From here there’s a sequence of increasingly ridiculous incidents involving multiple factions vying for control of BUER, countered by Clarion and Nene, with Uzal hatching schemes of her own from the shadows as she pretends to be dead. Eventually the identity of the organization opposing her makes itself known: Poseidon, who are seeking to enact their “Apollo Seed Project”, which they believe will allow them to act as humanity’s guides and masters.

What’s good about it?
Pandora depicts tense geopolitical rivalries, buried superweapons, rival mad scientists, an invasion of used-car-saleman-like vending machines, and shadowy organization with a self-aggrandizing messiah complex. But as the narration conveniently reminds us multiple times, “This story has nothing to do with any of that. This is a story about girl meets girl.” That’s somewhat tongue-in-cheek, because Pandora spends copious amounts of time on its increasingly convoluted plot. But its insistence that the heart of the story is Nene and Clarion’s relationship still rings true.

Ian Kurtz was the villain of the anime and first 8 volumes of the manga, but Pandora eventually pulls back the curtain to reveal that Kurtz was merely one small, disposable cog in the vast machine that is Poseidon. Most of these reveals feel like they happen on a whole different plane of existence from Nene. Clarion is more directly in-the-know, but she shields Nene from much of what they’re up against. It’s not that Nene doesn’t tangle with Poseidon operatives all the time, it’s just that she doesn’t perceive the bigger picture. And frankly, I don’t think she cares – after all, for her this story is about the time she’s spending with Clarion.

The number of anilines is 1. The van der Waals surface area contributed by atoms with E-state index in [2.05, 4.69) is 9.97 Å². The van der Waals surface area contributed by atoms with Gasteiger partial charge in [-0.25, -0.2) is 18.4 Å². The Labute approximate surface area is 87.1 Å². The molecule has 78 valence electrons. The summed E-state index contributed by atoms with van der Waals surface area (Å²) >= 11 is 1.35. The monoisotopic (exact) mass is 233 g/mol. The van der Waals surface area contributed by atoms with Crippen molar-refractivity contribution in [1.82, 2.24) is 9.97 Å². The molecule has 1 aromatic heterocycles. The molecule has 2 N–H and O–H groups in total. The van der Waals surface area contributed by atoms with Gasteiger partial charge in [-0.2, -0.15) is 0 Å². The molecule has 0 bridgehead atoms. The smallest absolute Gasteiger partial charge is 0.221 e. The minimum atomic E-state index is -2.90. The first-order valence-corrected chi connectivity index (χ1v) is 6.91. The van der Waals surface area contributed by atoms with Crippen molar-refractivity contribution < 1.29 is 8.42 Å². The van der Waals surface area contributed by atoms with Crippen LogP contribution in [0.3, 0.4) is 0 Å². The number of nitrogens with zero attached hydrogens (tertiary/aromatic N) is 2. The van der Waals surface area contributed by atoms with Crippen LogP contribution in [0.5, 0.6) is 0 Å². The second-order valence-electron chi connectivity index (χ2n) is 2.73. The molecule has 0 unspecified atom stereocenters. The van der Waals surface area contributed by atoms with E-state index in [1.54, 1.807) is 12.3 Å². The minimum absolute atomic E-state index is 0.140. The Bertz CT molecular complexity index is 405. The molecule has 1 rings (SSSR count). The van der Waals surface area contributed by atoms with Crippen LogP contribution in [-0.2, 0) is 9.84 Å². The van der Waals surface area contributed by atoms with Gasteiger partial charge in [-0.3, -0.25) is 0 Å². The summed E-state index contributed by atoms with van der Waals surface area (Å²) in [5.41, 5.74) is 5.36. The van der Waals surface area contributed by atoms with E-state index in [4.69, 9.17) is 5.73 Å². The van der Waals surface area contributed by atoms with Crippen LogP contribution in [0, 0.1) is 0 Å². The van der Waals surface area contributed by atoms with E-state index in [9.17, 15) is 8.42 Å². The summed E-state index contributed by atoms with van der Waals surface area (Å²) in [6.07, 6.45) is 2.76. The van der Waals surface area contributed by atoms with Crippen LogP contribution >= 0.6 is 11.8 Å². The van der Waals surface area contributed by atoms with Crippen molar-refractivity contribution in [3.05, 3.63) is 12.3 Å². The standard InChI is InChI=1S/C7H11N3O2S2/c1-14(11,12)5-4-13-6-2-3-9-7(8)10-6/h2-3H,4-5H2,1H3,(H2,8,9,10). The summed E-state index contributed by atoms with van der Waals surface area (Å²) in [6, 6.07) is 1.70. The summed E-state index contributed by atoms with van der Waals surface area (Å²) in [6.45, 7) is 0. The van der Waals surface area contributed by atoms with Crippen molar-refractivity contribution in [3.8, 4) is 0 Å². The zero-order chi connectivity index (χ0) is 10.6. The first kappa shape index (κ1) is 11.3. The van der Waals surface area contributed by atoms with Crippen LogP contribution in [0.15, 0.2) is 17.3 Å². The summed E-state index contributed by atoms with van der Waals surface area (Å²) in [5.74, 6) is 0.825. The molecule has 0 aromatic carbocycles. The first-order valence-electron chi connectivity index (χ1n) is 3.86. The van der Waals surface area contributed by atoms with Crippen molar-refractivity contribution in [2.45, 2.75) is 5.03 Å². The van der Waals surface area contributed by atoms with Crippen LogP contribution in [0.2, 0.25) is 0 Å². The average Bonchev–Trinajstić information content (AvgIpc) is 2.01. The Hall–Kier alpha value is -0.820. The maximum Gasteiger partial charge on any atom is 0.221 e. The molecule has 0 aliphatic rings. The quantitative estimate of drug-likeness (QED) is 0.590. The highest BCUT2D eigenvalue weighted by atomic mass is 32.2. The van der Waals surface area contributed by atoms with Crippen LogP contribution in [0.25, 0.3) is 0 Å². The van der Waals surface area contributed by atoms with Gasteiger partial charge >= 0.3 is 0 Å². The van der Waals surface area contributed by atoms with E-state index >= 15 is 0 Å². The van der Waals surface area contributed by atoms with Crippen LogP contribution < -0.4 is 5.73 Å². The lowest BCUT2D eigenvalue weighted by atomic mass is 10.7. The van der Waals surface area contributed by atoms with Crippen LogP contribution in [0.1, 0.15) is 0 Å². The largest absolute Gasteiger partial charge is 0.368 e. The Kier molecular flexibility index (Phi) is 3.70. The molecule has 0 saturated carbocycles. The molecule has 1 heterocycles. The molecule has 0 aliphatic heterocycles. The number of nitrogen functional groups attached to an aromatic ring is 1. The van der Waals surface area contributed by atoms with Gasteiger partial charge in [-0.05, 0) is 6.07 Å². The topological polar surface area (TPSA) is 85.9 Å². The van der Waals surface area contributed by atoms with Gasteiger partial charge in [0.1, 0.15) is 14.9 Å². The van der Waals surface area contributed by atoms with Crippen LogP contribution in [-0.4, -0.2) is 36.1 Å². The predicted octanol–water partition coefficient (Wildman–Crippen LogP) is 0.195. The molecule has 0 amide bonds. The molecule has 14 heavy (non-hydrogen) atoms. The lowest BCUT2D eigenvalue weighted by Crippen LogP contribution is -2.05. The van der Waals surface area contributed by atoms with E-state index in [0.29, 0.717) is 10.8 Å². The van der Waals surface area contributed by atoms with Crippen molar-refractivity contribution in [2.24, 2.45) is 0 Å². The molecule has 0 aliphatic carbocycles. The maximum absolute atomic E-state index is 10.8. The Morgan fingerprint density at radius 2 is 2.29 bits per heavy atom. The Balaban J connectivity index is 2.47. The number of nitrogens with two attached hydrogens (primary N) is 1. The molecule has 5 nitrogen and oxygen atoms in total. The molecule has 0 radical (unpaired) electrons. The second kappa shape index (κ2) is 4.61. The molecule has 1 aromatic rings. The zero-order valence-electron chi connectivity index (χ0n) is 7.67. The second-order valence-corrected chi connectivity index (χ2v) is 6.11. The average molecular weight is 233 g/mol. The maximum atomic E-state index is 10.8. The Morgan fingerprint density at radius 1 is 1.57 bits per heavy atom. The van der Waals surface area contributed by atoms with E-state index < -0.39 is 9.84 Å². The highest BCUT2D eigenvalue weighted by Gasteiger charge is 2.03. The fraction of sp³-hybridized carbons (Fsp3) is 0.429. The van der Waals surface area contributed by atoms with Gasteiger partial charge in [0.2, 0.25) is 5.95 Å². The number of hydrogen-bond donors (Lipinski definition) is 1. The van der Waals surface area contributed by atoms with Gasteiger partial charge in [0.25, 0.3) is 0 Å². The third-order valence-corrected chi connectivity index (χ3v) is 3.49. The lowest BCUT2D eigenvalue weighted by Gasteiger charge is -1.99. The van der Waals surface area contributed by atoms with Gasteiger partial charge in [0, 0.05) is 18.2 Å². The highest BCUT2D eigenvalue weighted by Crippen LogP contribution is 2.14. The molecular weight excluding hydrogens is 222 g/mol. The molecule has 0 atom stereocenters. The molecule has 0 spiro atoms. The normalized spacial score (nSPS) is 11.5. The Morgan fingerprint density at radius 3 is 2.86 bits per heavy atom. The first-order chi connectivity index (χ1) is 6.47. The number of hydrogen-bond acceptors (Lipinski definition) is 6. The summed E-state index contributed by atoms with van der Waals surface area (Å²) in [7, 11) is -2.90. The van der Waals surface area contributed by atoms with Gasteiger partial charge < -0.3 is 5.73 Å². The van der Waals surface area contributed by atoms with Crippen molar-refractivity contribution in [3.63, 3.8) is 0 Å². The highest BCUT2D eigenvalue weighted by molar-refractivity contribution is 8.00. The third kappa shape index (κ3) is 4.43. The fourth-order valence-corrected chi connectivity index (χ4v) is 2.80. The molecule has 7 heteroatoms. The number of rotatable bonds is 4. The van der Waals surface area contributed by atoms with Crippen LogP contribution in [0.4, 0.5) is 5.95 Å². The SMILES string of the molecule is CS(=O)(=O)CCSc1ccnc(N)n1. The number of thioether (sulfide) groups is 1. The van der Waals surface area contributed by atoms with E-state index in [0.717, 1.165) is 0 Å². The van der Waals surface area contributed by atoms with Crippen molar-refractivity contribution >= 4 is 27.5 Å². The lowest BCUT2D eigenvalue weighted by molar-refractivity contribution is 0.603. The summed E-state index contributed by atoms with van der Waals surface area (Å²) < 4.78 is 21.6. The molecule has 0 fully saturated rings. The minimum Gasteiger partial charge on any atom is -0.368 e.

Nene’s blase attitude towards the larger machinations of the labyrinthine sci-fi plot is essential to what works about Pandora. No matter what’s going on around her, Nene will hone in on the humanity inherent in the situation. But humanity does not only mean “humans” like me and (presumably!) you. When I wrote about the anime I focused a lot on Nene’s tendency to see no difference between man and machine (or at least quasi-sentient machines and above). As the ultimate man-machine hybrid herself, the idea that machines are less worthy of our consideration than flesh and blood people just doesn’t sit right with her. I’m happy to say that the post-anime volumes have only made this aspect of her character more explicit and central to her personality.

One way this happens is through the introduction of the mysterious P-2501 (a reference to the original GitS Puppetmaster, Project 2501), an AI that’s watches over Nene and Clarion for some time before revealing itself. Nene defaults to treating it like any other person, something that amuses and delights P-2501 (nicknamed “Nico” by Nene) to no end. Nico renders text much of the subtext of Nene’s character until this point, and comments on how fascinating she is. Nico’s motives are, like so many other characters’, still unclear. But she’s been an excellent addition to the cast, especially in how she’s formalized everything we’ve suspected about Nene.